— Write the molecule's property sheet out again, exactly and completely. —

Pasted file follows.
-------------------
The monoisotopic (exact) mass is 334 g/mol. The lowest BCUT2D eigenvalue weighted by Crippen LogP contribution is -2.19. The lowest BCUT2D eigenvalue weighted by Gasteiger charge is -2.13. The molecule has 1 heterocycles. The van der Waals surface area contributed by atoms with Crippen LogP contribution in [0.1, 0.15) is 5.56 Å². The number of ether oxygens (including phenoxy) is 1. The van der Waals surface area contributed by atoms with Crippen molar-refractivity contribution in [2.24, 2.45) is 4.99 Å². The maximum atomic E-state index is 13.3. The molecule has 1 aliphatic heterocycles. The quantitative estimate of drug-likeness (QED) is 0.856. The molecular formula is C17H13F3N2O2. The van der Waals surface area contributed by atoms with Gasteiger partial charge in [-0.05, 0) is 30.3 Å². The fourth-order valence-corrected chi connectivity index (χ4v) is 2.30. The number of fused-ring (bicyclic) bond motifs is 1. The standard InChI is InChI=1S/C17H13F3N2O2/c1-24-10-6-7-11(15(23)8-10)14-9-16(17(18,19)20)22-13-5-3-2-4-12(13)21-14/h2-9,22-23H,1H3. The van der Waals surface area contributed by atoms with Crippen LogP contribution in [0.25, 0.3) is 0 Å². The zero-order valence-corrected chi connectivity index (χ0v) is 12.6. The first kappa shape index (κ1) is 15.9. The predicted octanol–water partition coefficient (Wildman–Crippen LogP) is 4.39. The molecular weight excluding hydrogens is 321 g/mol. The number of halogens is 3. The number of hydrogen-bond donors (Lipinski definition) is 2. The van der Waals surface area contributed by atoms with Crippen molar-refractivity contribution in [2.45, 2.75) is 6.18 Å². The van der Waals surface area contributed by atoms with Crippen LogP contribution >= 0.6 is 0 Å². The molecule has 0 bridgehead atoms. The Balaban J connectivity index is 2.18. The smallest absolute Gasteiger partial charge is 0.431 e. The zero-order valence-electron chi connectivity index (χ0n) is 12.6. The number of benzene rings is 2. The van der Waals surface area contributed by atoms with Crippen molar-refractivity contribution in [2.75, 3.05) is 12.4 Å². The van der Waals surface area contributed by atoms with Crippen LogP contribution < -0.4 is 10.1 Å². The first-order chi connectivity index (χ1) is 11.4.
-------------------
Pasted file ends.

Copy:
The monoisotopic (exact) mass is 334 g/mol. The lowest BCUT2D eigenvalue weighted by Crippen LogP contribution is -2.19. The lowest BCUT2D eigenvalue weighted by Gasteiger charge is -2.13. The molecule has 1 heterocycles. The van der Waals surface area contributed by atoms with Crippen LogP contribution in [0.1, 0.15) is 5.56 Å². The number of ether oxygens (including phenoxy) is 1. The van der Waals surface area contributed by atoms with Crippen molar-refractivity contribution in [2.24, 2.45) is 4.99 Å². The maximum atomic E-state index is 13.3. The molecule has 1 aliphatic heterocycles. The quantitative estimate of drug-likeness (QED) is 0.856. The molecular formula is C17H13F3N2O2. The van der Waals surface area contributed by atoms with Gasteiger partial charge in [-0.05, 0) is 30.3 Å². The fourth-order valence-corrected chi connectivity index (χ4v) is 2.30. The number of fused-ring (bicyclic) bond motifs is 1. The standard InChI is InChI=1S/C17H13F3N2O2/c1-24-10-6-7-11(15(23)8-10)14-9-16(17(18,19)20)22-13-5-3-2-4-12(13)21-14/h2-9,22-23H,1H3. The van der Waals surface area contributed by atoms with Crippen LogP contribution in [0.25, 0.3) is 0 Å². The zero-order valence-corrected chi connectivity index (χ0v) is 12.6. The first kappa shape index (κ1) is 15.9. The predicted octanol–water partition coefficient (Wildman–Crippen LogP) is 4.39. The molecular weight excluding hydrogens is 321 g/mol. The number of halogens is 3. The number of hydrogen-bond donors (Lipinski definition) is 2. The van der Waals surface area contributed by atoms with Crippen molar-refractivity contribution in [2.45, 2.75) is 6.18 Å². The van der Waals surface area contributed by atoms with Crippen LogP contribution >= 0.6 is 0 Å². The molecule has 0 bridgehead atoms. The Balaban J connectivity index is 2.18. The smallest absolute Gasteiger partial charge is 0.431 e. The zero-order valence-electron chi connectivity index (χ0n) is 12.6. The number of benzene rings is 2. The van der Waals surface area contributed by atoms with Crippen molar-refractivity contribution in [2.75, 3.05) is 12.4 Å². The van der Waals surface area contributed by atoms with Crippen LogP contribution < -0.4 is 10.1 Å². The first-order chi connectivity index (χ1) is 11.4.